Being grateful for all things Zoom — both meetings and ‘zoomies’
The great thing about having dogs and cats in our lives is that, for them, every day is a holiday, every treat is the best thing ever and every time you return home, it’s the most exciting thing that has ever happened. Gratitude comes easily to them.
It is a blessing to be able to give them the safety and protection that allows that spontaneous gratitude. Whether it’s your dog friends doing “zoomies,” squealing with delight and dancing in place, or your cat friends curling around your legs with happy purrs, our pets remind us to be in the moment. They remind us to celebrate the good things in our lives, even when the world around us seems to have come loose from its moorings.
For us humans, gratitude doesn’t always come so easily. When times are particularly challenging, not only can it be hard to find the light at the end of the tunnel, it can feel wrong to stop and be grateful. It can seem insensitive. But being grateful isn’t being insensitive to pain. To nurture the small candle flickering in the darkness isn’t to deny the dark. It’s an acknowledgement that what we focus on is what truly grows.
And that’s what this Thanksgiving holiday is all about. For so many of us, Thanksgiving won’t include a large family gathering this year, but it will, I hope, include the furry members of your family. This year, it’s more important than ever to focus on the thankful aspect of the holiday.
Truly, there is always something to be thankful for.
First and foremost, I’m grateful to everyone who is helping to make the world a better place for the animals. That includes our shelter partners, volunteers, members and supporters, network and coalition partners, grassroots advocacy teams and everybody on the front lines of lifesaving. In a year with so many unknowns, you all stepped up in every conceivable way. And not under a COVID-19 equivocation, but at levels that would be amazing under the best of circumstances. It gives me confidence that we are still on track and will achieve no-kill for the animals nationwide by 2025.
I’m grateful for what I get to do in life. I get to help save the animals who we all love. And as CEO of Best Friends, I get to do it with the most intelligent, dedicated, caring, hardworking and kind group of people I’ve ever met. In virtually every conversation I have during the course of the day, someone says something brilliant and wonderful. Never “We can’t do that” and always “Let’s see how we can make it work.”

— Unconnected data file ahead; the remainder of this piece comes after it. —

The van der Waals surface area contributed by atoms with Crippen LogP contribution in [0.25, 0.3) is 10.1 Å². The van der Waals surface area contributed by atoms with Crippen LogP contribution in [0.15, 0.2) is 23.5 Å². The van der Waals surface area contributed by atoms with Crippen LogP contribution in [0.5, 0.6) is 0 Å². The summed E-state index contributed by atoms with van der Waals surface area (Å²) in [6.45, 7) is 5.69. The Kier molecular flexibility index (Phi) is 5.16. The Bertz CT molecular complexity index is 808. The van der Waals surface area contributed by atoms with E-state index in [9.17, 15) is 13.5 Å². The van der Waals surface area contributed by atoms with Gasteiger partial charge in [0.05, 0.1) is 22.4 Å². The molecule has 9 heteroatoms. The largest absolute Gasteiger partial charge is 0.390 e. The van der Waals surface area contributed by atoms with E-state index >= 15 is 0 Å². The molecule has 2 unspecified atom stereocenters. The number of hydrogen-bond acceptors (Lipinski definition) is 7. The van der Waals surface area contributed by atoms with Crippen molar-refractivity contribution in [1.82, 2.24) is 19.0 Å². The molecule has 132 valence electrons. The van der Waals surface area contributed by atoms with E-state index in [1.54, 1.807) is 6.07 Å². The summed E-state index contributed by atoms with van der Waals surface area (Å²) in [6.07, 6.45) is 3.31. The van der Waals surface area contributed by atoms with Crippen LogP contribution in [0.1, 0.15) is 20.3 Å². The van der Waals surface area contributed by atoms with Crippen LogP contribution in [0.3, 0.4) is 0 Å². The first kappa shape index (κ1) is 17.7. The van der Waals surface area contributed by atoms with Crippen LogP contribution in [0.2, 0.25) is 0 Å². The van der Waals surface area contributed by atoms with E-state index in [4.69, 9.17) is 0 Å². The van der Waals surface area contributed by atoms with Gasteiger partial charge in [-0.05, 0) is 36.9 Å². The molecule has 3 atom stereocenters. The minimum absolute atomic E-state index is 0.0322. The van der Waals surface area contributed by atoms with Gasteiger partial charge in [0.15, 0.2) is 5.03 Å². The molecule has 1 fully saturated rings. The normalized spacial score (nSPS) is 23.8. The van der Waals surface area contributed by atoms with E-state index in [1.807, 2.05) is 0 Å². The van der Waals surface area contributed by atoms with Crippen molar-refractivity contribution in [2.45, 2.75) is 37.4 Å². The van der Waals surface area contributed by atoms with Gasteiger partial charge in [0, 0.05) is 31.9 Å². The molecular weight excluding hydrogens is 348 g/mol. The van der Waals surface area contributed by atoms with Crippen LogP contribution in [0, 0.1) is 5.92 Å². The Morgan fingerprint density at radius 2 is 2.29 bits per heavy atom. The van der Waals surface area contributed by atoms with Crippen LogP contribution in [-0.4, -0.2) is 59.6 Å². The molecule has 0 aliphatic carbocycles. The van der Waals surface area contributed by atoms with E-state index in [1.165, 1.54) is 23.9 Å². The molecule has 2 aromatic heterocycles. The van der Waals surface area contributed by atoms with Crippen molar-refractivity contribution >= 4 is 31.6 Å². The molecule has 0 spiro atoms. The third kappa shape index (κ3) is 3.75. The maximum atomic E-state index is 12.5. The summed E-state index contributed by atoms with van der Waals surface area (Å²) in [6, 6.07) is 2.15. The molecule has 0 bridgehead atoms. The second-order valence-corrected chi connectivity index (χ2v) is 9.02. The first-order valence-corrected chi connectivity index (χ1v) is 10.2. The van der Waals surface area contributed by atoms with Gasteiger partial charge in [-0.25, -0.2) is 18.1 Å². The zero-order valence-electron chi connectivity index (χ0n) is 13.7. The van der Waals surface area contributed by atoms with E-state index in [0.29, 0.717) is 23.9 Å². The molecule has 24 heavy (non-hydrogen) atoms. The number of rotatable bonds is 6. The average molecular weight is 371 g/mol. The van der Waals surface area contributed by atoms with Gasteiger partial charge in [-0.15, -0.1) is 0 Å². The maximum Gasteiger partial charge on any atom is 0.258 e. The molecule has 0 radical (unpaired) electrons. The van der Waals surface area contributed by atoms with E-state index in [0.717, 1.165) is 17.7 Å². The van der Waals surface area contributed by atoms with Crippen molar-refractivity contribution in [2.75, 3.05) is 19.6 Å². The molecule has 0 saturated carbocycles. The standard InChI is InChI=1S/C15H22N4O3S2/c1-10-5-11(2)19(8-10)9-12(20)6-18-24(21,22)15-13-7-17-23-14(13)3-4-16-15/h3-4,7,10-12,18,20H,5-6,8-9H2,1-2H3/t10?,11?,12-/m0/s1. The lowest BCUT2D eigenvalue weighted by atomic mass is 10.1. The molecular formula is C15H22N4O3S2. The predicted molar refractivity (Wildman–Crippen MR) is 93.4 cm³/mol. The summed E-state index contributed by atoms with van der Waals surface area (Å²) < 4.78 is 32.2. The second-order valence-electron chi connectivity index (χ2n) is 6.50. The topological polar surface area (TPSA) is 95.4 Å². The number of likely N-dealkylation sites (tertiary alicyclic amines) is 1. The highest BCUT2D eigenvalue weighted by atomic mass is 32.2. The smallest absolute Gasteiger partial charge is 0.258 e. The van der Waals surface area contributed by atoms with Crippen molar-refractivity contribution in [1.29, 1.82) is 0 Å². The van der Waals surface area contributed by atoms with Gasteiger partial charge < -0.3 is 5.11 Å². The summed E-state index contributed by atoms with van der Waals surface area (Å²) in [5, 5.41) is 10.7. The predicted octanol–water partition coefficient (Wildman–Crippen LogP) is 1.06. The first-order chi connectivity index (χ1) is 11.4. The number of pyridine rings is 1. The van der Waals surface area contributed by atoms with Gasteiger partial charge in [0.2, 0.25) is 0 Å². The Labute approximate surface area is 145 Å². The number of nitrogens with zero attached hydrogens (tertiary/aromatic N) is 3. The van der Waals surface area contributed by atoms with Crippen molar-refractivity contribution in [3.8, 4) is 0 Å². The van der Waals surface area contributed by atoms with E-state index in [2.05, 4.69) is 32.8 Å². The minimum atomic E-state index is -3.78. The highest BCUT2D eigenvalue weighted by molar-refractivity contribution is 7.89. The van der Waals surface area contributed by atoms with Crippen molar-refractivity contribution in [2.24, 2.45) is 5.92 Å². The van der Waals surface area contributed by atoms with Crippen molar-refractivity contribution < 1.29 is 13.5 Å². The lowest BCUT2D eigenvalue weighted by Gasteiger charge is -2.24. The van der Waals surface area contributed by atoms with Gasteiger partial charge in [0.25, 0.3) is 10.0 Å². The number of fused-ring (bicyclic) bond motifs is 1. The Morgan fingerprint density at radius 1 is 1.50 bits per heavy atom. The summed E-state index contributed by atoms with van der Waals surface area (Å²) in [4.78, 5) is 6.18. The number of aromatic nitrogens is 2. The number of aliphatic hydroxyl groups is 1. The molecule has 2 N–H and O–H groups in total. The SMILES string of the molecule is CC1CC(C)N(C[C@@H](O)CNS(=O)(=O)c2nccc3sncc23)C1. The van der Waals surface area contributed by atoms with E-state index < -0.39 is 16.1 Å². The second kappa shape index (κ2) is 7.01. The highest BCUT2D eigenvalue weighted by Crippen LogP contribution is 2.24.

If you’ve come to the Sanctuary and met the people here (or perhaps you’ve met them in your part of the country), then you know what I mean. This sense of kindness expands way beyond our staff — it really defines our entire Best Friends community. And I am so thankful to be part of it.
This year, I’m also grateful for the Sanctuary — perhaps more than ever. Some of you may not know this, but Angel Canyon and the Sanctuary could have been lost to a mining operation last year. Among other things, the mine would have been based right next to the Sanctuary, depleting our water supply and threatening the health and safety of the animals.
We couldn’t let that happen. So, I worked with an incredible team of people to save this stunning place, which saves the lives of so many pets, and which I know is a home-away-from-home and a place of inspiration for so many of you. The Sanctuary is now protected forever, and I can never adequately express my gratitude for that.
Finally, I’d like to express my gratitude for what brings us all together, in this moment and always: the animals. I am so thankful to every animal who has touched my life, and there have been many. (Right now, my dog Stanley is smiling at me with the silliest underbite you’ve ever seen.) I’m always amazed by their unconditional love, their capacity for joy, their innate connection to our deepest emotions, and so much more. They constantly remind me why I’m so lucky to have them by my side, and why the work we’re doing to save their lives is worth our lifelong dedication.
I am grateful for you. And I hope that in the midst of so much difficulty, you too are able to take a moment to be happy. To bask in what’s good. Because taking a moment for gratitude isn’t selfish or insensitive. It’s the act of nurturing a candle’s flame. And that flame is what will guide us all forward.